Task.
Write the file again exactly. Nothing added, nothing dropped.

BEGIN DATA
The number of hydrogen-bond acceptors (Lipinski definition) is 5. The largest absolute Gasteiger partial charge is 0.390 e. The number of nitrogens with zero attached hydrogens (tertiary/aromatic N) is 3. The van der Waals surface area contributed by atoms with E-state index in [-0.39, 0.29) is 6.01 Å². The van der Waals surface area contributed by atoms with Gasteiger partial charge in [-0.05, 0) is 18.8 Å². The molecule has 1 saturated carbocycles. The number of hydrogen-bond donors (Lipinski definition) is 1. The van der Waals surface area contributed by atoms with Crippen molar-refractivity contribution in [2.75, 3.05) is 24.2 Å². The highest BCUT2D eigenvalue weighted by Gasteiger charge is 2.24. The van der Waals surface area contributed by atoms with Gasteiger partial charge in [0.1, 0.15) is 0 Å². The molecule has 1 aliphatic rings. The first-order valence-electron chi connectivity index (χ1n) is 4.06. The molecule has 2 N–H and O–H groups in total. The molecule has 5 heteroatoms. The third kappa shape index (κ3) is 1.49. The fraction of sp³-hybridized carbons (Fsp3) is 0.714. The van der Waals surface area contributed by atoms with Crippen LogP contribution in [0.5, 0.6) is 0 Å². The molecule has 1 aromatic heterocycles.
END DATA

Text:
The number of hydrogen-bond acceptors (Lipinski definition) is 5. The largest absolute Gasteiger partial charge is 0.390 e. The number of nitrogens with zero attached hydrogens (tertiary/aromatic N) is 3. The van der Waals surface area contributed by atoms with E-state index in [-0.39, 0.29) is 6.01 Å². The van der Waals surface area contributed by atoms with Gasteiger partial charge in [-0.05, 0) is 18.8 Å². The molecule has 1 saturated carbocycles. The number of hydrogen-bond donors (Lipinski definition) is 1. The van der Waals surface area contributed by atoms with Crippen molar-refractivity contribution in [2.75, 3.05) is 24.2 Å². The highest BCUT2D eigenvalue weighted by Gasteiger charge is 2.24. The van der Waals surface area contributed by atoms with Gasteiger partial charge in [0.1, 0.15) is 0 Å². The molecule has 1 aliphatic rings. The first-order valence-electron chi connectivity index (χ1n) is 4.06. The molecule has 2 N–H and O–H groups in total. The molecule has 5 heteroatoms. The third kappa shape index (κ3) is 1.49. The fraction of sp³-hybridized carbons (Fsp3) is 0.714. The van der Waals surface area contributed by atoms with Crippen LogP contribution in [0.5, 0.6) is 0 Å². The molecule has 1 aromatic heterocycles.